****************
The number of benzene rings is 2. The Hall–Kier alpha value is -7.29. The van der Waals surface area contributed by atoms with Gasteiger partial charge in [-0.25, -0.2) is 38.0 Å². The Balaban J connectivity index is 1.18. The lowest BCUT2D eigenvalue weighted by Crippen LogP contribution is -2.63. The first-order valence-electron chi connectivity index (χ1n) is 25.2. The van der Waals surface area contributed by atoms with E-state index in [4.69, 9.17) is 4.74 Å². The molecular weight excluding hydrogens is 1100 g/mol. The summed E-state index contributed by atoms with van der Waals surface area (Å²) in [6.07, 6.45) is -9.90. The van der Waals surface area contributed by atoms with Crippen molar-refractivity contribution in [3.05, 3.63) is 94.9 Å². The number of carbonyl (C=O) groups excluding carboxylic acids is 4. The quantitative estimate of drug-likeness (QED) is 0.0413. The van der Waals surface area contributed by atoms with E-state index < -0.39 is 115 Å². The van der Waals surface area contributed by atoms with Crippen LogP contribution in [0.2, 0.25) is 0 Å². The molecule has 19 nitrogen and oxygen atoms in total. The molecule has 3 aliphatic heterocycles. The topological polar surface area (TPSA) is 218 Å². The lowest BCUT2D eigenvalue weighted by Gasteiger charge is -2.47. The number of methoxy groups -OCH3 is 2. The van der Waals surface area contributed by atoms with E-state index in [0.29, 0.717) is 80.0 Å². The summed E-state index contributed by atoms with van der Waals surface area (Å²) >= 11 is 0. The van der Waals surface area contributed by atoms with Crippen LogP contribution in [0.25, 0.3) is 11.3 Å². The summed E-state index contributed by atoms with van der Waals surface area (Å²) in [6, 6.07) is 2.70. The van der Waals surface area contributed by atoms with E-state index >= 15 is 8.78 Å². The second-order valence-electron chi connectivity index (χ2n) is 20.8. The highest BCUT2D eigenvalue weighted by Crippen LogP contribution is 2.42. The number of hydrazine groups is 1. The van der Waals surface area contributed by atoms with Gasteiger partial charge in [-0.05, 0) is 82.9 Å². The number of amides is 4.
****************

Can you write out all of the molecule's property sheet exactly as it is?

The number of benzene rings is 2. The Hall–Kier alpha value is -7.29. The van der Waals surface area contributed by atoms with Gasteiger partial charge in [-0.25, -0.2) is 38.0 Å². The Balaban J connectivity index is 1.18. The lowest BCUT2D eigenvalue weighted by Crippen LogP contribution is -2.63. The first-order valence-electron chi connectivity index (χ1n) is 25.2. The van der Waals surface area contributed by atoms with E-state index in [4.69, 9.17) is 4.74 Å². The molecular weight excluding hydrogens is 1100 g/mol. The summed E-state index contributed by atoms with van der Waals surface area (Å²) in [6.07, 6.45) is -9.90. The van der Waals surface area contributed by atoms with Crippen molar-refractivity contribution in [3.05, 3.63) is 94.9 Å². The number of carbonyl (C=O) groups excluding carboxylic acids is 4. The quantitative estimate of drug-likeness (QED) is 0.0413. The van der Waals surface area contributed by atoms with E-state index < -0.39 is 115 Å². The van der Waals surface area contributed by atoms with Crippen LogP contribution in [0.2, 0.25) is 0 Å². The molecule has 19 nitrogen and oxygen atoms in total. The molecule has 3 aliphatic heterocycles. The topological polar surface area (TPSA) is 218 Å². The lowest BCUT2D eigenvalue weighted by Gasteiger charge is -2.47. The number of methoxy groups -OCH3 is 2. The van der Waals surface area contributed by atoms with E-state index in [0.29, 0.717) is 80.0 Å². The summed E-state index contributed by atoms with van der Waals surface area (Å²) >= 11 is 0. The van der Waals surface area contributed by atoms with Crippen LogP contribution in [0.25, 0.3) is 11.3 Å². The summed E-state index contributed by atoms with van der Waals surface area (Å²) in [6, 6.07) is 2.70. The van der Waals surface area contributed by atoms with E-state index >= 15 is 8.78 Å². The second-order valence-electron chi connectivity index (χ2n) is 20.8. The highest BCUT2D eigenvalue weighted by Crippen LogP contribution is 2.42. The number of hydrazine groups is 1. The van der Waals surface area contributed by atoms with Gasteiger partial charge in [-0.05, 0) is 82.9 Å². The number of amides is 4.